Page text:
Written by Collegiate Conservation Program participants: Michelle and Maddie
The Houston Zoo Collegiate Conservation Program is a 10-week internship sponsored by ExxonMobil. The Houston Zoo is committed to cultivating the next generation of conservation heroes. This summer 12 interns were selected to train, learn, and work at the Houston Zoo and at regional conservation partners.
Michelle: On May 19th, to complete our first week of the ten-week Collegiate Conservation Program (CCP) Internship, we went to the Surfside Jetty. There, we contributed to the goal that the Sea Lion team at the Houston Zoo works towards on a monthly basis– cleaning the Jetty of its monofilament waste and making it safe for aquatic organisms.
Located on Galveston Island, the Surfside Jetty is regularly cleaned and yet houses an unbelievable amount of monofilament. Monofilament is thin plastic fiber that becomes easily entangled in rocks, aquatic animals, and aquatic ecosystems. Fishermen often use monofilament for catching fish – however, it is not always properly disposed of in the designated bins on the jetty. Often, people are unaware that despite its deceptively thin and small appearance, it can easily harm organisms. Monofilament was stuck between the rocks, preventing it from getting out to sea, but it was difficult to remove and could still affect the ecosystems right along the jetty.
Using pliers and trash pickers, we removed as much monofilament and other trash as we could. Various items were found, as common as water bottles that people use daily and as odd as a tire. To me, one of the most shocking and relevant realizations of this Surfside Jetty cleanup was that I recognized the brands of most of the trash we picked up. We saw waste from Whataburger, Dasani water bottles, McDonalds, and other familiar brands that we see on a daily basis.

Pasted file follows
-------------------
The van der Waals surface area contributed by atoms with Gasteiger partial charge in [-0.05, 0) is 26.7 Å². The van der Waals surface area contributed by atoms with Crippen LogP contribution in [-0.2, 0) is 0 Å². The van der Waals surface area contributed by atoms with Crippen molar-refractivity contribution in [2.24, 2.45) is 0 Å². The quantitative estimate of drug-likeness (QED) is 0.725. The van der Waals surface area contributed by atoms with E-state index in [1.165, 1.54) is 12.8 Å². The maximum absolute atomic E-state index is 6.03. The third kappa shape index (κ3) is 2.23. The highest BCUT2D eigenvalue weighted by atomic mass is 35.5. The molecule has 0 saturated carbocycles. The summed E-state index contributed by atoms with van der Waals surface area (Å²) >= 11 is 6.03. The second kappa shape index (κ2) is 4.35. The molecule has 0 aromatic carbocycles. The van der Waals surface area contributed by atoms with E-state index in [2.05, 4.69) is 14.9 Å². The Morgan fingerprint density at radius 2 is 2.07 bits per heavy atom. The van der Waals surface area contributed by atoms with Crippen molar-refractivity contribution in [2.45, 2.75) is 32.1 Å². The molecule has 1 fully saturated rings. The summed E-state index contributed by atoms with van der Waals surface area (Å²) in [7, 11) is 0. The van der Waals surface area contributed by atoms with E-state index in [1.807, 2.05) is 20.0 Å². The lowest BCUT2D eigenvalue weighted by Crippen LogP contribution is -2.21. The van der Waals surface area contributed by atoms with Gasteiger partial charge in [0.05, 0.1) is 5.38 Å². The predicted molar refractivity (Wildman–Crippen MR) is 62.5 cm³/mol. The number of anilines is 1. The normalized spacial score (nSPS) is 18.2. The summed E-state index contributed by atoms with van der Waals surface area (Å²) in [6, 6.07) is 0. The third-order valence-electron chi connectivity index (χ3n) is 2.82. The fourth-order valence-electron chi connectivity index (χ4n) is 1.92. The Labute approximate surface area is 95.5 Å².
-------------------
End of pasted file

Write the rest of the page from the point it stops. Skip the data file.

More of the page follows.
Often, we don’t think about where this trash ends up until we’re face to face with it. Our essentially mindless consumption of these products used to not even make me pause; now, I can’t look at those logos without thinking of the Surfside Jetty.
Maddie: I found Jetty Project to be truly unique for both the large and tangible impact a few hours of work provided and the opportunity it afforded to interact with community members directly affected by our efforts. One of the most rewarding moments in my afternoon involved a local fisherman smiling silently as he took it upon himself to pick up various monofilament lines around his rocky perch and hand them over to be sorted. In that gesture I saw a mutual appreciation of each other’s efforts: his to pull a sustainable harvest from the sea, and ours to keep that space healthy and available to fishermen and tourists alike.
Besides the fulfillment that came from sharing our conservation message with a target community, I enjoyed learning myself. Waste is far too easily flushed away and forgotten by the average American, myself included. Coming face to face with the garbage in our gulf forced a change of perspective. After balancing on my hips with two hands and a torso down between bug infested and tidally turbulent rocks, reaching for a single piece of monofilament, I grew a distinct appreciation for recycling. In fact, I have not purposefully used a straw (unless it came in my drink) since that day. That marks nearly a month of visions of micro-plastic popping up every time I eat out!
Ultimately, it is the changes seen in ourselves and others that makes any endeavor worthwhile. The Jetty Project enables such development by bridging the gap between wildlife and coastal communities.